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Clinical Crossroads |

Primary Care Management of Non–English-Speaking Refugees Who Have Experienced Trauma A Clinical Review

Sondra S. Crosby, MD, PharmD, Discussant1,2
[+] Author Affiliations
1Associate Professor, Boston University School of Public Health, Boston, Massachusetts
2Associate Professor of Medicine, Boston University School of Medicine, Boston, Massachusetts
JAMA. 2013;310(5):519-528. doi:10.1001/jama.2013.8788.
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Importance  Refugees are a vulnerable class of immigrants who have fled their countries, typically following war, violence, or natural disaster, and who have frequently experienced trauma. In primary care, engaging refugees to develop a positive therapeutic relationship is challenging. Relative to care of other primary care patients, there are important differences in symptom evaluation and developing treatment plans.

Objectives  To discuss the importance of and methods for obtaining refugee trauma histories, to recognize the psychological and physical manifestations of trauma characteristic of refugees, and to explore how cultural differences and limited English proficiency affect the refugee patient–clinician relationship and how to best use interpreters.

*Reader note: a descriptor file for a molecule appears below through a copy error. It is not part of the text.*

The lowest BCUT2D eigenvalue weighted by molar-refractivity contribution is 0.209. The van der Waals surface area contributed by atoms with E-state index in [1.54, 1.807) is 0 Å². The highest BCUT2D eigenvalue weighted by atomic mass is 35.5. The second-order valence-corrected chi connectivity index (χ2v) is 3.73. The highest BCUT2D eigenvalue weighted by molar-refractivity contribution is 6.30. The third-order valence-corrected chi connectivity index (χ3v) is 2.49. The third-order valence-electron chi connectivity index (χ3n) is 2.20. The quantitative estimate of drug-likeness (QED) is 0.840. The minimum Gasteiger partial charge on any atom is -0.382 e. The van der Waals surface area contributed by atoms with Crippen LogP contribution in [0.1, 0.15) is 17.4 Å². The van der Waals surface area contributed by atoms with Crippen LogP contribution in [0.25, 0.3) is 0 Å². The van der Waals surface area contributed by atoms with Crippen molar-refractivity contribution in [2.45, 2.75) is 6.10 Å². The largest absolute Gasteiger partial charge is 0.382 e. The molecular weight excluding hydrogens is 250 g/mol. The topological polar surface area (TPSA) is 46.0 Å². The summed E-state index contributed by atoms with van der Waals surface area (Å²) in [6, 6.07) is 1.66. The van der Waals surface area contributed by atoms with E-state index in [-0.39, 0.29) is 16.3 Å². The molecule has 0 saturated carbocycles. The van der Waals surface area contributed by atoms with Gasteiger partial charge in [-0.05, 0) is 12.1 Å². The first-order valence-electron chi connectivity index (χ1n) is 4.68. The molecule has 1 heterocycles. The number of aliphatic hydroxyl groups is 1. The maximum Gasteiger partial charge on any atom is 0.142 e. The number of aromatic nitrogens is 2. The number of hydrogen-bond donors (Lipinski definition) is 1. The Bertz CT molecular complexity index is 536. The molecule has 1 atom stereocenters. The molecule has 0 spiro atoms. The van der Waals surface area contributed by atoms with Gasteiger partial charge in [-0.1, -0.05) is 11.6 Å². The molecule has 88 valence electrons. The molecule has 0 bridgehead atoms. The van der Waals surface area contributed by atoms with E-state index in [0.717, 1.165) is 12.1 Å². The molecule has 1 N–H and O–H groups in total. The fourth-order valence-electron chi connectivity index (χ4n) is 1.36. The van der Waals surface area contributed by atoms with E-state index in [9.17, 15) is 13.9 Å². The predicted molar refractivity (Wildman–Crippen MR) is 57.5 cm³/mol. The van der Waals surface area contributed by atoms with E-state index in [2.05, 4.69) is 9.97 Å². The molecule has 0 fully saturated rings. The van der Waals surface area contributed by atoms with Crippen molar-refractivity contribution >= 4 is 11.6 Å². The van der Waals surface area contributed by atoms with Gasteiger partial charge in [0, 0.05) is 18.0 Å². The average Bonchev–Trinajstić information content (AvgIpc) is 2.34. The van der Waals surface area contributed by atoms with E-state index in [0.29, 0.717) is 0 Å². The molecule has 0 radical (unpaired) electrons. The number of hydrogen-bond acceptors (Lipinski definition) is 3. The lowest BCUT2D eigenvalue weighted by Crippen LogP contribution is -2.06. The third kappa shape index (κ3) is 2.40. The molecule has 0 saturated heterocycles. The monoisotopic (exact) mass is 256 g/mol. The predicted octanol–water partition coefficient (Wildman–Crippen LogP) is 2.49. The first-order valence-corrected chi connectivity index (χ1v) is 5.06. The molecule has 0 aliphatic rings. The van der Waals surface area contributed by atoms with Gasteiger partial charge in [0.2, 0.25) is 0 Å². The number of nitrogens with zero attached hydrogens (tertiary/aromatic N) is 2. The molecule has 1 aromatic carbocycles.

Evidence Review  MEDLINE and the Cochrane Library were searched from 1984 to 2012. Additional citations were obtained from lists of references from select research and review articles on this topic.

Findings  Engagement with a refugee patient who has experienced trauma requires an understanding of the trauma history and the trauma-related symptoms. Mental health symptoms and chronic pain are commonly experienced by refugee patients. Successful treatment requires a multidisciplinary approach that is culturally acceptable to the refugee.

Conclusions and Relevance  Refugee patients frequently have experienced trauma requiring a directed history and physical examination, facilitated by an interpreter if necessary. Intervention should be sensitive to the refugee’s cultural mores.

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Dermatologic Findings From Cultural Health Practices That May Be Incorrectly Identified as Signs of Torture or Physical Abuse

A, In cupping, circular lesions occur on the skin as a result of the application of cups in which a vacuum has been created by heating the cups prior to application or by mechanical suction. The cups are left in place (stationary) or moved about (gliding). Petechiae and round ecchymotic marks from cupping typically last up to 3 to 7 days but hyperpigmentation can last longer. B, In coining, a smooth object (eg, coin, bone, jade, metal lid) is repeatedly rubbed on a lubricated area of skin until petechiae appear. The resulting skin lesions are typically linear and oriented in a direction away from the heart. The areas most often treated are the chest, back, and torso. Marks readily fade to ecchymosis and generally resolve in several days.

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